by Tony Vidler
Getting referrals is usually a very hit & miss thing for professionals…IF they remember to put the issue on the table at all.
Then there is the angst-filled question of when it is best to table the topic….early in an interview, or at the end? When someone is still a prospect, or when they’ve worked with you for an extended period of time and have developed trust in you and your process?
Or is one best to not ask at all, as it is just a tacky salesy thing anyway?
I think the answer is “do all of the above – BUT…change the language and don’t try and corner people into doing something they feel uncomfortable doing”.
To program clients to understand that referring others is just part of our business relationship we need to begin with the introduction of the concept that referrals are an expectation. We then need to create ongoing top-of-mind-awareness of that expectation….but we have to deserve them too.
There are several elements involved in successfully “programming” clients, and all of them have to be done if you are to get clients to the point where it is a natural and logical act for them to be referring the right prospects to you.
It is important too that we understand the distinction between “recommendations” and “introductions”: The first are those where clients have suggested to someone that they should talk with you, whereas the second are the situations where the client has suggested to you that you should talk to the prospect and is willing to help facilitate. Both are types of referrals, but with quite different degrees of commitment and involvement on the part of your client.
One of the reasons why so many prospects or clients veer away from the professionals referral process is because we push them into a space where they feel distinctly uncomfortable by asking for a level of involvement that they are not ready for, or we have not yet earned. That old technique (which I have always loathed) of asking “who do you know who….” is one which essentially corners people. They feel they have nowhere to go…they have been put on the spot…..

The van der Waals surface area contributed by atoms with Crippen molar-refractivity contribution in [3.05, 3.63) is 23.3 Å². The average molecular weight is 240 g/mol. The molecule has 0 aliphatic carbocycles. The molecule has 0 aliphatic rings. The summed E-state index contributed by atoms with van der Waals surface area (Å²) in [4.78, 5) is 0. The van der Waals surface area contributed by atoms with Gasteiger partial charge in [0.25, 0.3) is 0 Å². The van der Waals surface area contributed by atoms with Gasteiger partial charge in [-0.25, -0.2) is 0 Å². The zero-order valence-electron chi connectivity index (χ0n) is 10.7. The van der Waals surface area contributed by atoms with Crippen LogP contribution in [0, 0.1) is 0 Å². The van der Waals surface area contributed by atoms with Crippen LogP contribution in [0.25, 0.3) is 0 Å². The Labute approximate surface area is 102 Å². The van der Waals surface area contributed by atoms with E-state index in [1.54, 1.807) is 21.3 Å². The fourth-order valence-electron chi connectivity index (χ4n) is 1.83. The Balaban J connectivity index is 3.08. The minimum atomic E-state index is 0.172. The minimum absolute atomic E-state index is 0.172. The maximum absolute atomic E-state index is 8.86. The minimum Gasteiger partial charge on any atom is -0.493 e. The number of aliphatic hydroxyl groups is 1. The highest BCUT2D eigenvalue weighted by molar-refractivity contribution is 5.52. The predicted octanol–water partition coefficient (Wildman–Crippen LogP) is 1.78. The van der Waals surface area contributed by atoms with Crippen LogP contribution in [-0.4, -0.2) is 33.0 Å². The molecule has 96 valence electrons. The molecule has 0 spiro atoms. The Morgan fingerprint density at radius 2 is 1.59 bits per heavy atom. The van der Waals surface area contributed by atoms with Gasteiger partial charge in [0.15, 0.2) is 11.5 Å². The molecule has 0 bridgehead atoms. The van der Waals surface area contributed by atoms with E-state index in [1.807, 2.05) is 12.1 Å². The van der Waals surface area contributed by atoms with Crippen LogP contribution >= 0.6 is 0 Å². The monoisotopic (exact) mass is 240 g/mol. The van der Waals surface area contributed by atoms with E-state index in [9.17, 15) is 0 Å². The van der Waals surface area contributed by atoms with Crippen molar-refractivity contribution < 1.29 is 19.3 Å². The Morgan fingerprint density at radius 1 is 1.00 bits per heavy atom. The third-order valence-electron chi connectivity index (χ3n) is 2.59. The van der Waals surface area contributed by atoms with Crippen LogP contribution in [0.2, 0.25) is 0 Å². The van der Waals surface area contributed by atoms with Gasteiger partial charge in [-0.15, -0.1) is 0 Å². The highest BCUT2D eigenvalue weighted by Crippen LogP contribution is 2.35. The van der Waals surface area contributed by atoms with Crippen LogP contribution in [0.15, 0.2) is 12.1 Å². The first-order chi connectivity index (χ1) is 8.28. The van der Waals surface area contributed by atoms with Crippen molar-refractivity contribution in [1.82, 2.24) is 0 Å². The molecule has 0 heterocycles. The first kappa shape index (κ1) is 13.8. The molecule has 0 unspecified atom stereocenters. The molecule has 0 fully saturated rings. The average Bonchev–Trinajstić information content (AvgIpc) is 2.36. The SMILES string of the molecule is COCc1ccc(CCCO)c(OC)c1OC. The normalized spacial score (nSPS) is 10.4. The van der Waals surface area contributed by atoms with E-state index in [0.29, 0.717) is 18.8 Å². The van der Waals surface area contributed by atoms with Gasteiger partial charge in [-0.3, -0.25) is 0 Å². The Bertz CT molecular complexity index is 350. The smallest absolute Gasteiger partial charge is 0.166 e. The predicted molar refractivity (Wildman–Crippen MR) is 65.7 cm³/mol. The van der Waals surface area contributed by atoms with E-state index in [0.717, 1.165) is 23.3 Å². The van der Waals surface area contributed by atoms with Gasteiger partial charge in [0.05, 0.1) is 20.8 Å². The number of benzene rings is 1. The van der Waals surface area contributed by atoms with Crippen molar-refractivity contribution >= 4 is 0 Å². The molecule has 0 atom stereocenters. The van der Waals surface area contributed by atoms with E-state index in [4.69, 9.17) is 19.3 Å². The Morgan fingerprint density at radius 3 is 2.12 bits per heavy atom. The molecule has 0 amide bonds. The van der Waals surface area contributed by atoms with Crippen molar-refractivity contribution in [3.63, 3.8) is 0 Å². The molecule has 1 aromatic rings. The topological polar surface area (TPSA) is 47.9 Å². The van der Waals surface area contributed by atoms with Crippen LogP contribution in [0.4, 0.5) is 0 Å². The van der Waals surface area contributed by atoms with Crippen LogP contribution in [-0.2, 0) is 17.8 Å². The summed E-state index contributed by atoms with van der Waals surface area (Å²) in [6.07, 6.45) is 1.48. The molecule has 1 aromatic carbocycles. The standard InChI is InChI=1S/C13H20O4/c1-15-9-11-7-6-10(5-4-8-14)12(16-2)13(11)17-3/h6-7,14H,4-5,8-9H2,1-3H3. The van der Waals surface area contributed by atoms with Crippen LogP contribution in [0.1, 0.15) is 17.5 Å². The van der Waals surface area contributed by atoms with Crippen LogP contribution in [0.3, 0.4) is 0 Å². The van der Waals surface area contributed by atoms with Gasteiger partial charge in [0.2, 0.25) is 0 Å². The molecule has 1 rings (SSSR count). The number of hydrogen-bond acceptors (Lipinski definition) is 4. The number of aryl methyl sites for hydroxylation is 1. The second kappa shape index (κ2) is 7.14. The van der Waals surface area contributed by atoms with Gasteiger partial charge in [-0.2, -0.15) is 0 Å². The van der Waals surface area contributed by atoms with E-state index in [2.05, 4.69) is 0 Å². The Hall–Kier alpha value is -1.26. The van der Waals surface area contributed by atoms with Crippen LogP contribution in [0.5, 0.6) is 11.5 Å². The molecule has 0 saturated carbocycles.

The result is that the majority of the time they either try and shut the issue down and refuse to participate, or they give you rubbish to get rid of the issue, or they avoid committing to any course of action. Regardless of which variation of “fight or flight” they choose, the direct referral request creates tension which was not necessary, and which was not there beforehand. Cornering people simply will not produce ongoing quality referrals, no matter which clever technique is used.
Giving people the option to pass your name along to others in the form of a recommendation is comfortable however, particularly when it you acknowledge that any recommendation is conditional. The professional has to earn the right first, and there is no expectation that recommendations will be given until that has been achieved.
Some will be comfortable reasonably early in the professional relationship with introducing you to others, but many won’t. It is an escalation of commitment and involves more effort and reputational risk for the referrer. It follows therefore that this often requires a deeper level of trust and confidence on the part of the referrer….it requires time and effort on the part of the professional to grow the relationship to the point where people are happy to do it if asked.
A significant part of getting to this stage where clients are very comfortable recommending or introducing you is obviously the delivery of your core service. No matter how cleverly one builds the expectations into the processes, poor service or poor advice simply doesn’t warrant being referred. Assuming however that the service delivery is meeting or exceeding their expectations, then it is a relatively straightforward matter of being process-driven and following the 10 steps relentlessly.
That’s how we program clients for ongoing referrals.